A special case is the treatment of groups, e.g., if not all elements should be counted, but the elements with a special attribute value (e.g. the count of bids for an auction). In this case, the AGGREGATE operator keeps an own state for each group and provides special handling for out of order events.
group_by:An optional list of attributes over which the grouping should occur.
aggregations:A list if elements where each element contains up to four string:
- The name of the aggregate function, e.g. MAX
- The input attribute over which the aggregation should be done. This can be a single value like
'price'or for some aggregate function a list
'*'for all Attributes. The latter one can be used for aggregations where so single attribute is relevant, e.g. with COUNT
- The name of the output attribute for this aggregation
- The optional type of the output. If not given, DOUBLE will be used.
dumpAtValueCount:This parameter is used in the interval approach. Here a result is generated, each time an aggregation cannot be changed anymore. This leads to fewer results with a larger validity. With this parameter the production rate can be raised. A value of 1 means, that for every new element the aggregation operator receives new output elements are generated. This leads to more results with a shorter validity.
outputPA: This parameter allow to dump partial aggregates instead of evaluted values. The partial aggregates can be send to other aggregation operators and do a final aggregation (e.g. in case of distribution). The input schema of an aggregate operator that read partial aggregates must state a datatype that is a partial aggregated (see example below). Remark: Aggregate has one input and requires ordered input. To combine different parital aggregations e.g. a union operator is needed to reorder the input elements.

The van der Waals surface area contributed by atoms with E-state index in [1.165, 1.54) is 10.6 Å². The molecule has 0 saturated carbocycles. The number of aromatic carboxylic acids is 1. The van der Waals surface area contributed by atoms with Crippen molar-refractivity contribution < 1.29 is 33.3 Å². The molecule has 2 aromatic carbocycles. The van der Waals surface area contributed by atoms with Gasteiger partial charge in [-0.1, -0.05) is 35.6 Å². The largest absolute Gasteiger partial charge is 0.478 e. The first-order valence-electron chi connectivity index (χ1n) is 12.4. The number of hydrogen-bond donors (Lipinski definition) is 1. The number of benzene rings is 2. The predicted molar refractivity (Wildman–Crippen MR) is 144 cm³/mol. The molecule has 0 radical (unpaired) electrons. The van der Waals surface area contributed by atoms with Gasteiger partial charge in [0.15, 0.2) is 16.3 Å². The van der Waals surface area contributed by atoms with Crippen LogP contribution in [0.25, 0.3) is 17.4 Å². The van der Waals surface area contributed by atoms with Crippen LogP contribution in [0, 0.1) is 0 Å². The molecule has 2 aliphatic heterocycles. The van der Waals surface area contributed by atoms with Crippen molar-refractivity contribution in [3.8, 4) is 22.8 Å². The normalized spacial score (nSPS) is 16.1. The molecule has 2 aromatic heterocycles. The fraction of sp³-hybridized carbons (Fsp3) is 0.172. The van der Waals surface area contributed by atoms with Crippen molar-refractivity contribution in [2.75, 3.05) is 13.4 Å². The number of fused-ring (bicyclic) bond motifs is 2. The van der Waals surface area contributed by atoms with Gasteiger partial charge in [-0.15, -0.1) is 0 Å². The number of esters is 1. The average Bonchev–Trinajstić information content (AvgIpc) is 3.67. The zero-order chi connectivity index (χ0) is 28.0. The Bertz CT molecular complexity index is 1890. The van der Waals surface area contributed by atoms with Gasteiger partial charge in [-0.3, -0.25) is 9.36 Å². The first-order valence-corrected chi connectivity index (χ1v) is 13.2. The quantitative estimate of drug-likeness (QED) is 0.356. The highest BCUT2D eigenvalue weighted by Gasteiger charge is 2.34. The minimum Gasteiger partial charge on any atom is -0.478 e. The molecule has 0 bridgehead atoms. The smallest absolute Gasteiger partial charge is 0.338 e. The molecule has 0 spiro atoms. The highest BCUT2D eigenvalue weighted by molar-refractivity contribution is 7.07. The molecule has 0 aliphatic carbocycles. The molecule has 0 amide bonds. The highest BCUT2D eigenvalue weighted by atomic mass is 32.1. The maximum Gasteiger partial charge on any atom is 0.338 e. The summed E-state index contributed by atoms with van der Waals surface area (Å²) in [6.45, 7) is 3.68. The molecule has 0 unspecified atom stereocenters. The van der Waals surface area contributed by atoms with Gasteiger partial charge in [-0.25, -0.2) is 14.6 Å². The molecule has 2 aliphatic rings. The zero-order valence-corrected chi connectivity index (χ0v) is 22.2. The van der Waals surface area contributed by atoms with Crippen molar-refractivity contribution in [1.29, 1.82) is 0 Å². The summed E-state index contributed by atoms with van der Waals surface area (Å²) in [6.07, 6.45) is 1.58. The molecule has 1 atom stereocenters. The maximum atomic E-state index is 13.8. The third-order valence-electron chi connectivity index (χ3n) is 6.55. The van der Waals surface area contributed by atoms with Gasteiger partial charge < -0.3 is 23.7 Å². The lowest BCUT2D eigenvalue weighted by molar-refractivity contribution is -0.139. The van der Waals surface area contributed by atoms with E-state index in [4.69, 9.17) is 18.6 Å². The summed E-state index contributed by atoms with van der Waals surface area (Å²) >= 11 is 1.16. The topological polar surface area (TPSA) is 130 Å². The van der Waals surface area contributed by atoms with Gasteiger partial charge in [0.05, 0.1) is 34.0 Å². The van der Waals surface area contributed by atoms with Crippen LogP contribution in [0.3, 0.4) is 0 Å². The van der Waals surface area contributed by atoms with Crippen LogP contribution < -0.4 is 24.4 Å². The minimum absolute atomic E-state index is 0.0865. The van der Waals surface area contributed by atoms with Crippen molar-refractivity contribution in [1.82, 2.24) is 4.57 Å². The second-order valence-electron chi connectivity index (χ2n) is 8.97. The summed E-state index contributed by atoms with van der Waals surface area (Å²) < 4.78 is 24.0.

drainAtDone: Boolean, default true: If done is called, all not already written elements will be written.
drainAtClose: Boolean, default false: If close is called, all not already written elements will be written.
FastGrouping: Use hash code instead of compare to create group. Potentially unsafe!
New: In the standard case the AGGREGATE operator creates outputs with start and end timestamp. This could lead to higher latency because the operator has to wait for the next element to set the end time stamp. With
the operator creates for every new incomming element a new output and sets only the start time stamp for the output. If the input contains equals start time stamps, there will be an output for every incomming element, too. See example below.
The set of aggregate functions is extensible. The following list is in the core Odysseus:
SELECT MAX(price) AS max_price FROM input GROUP BY bidder
The latency optimized version of the operator does not create time intervals for the output but sets only the start time stamp. This has the advantage, that for every state change a new element is created.
Here is an example to see the difference.
Suppose an input as following: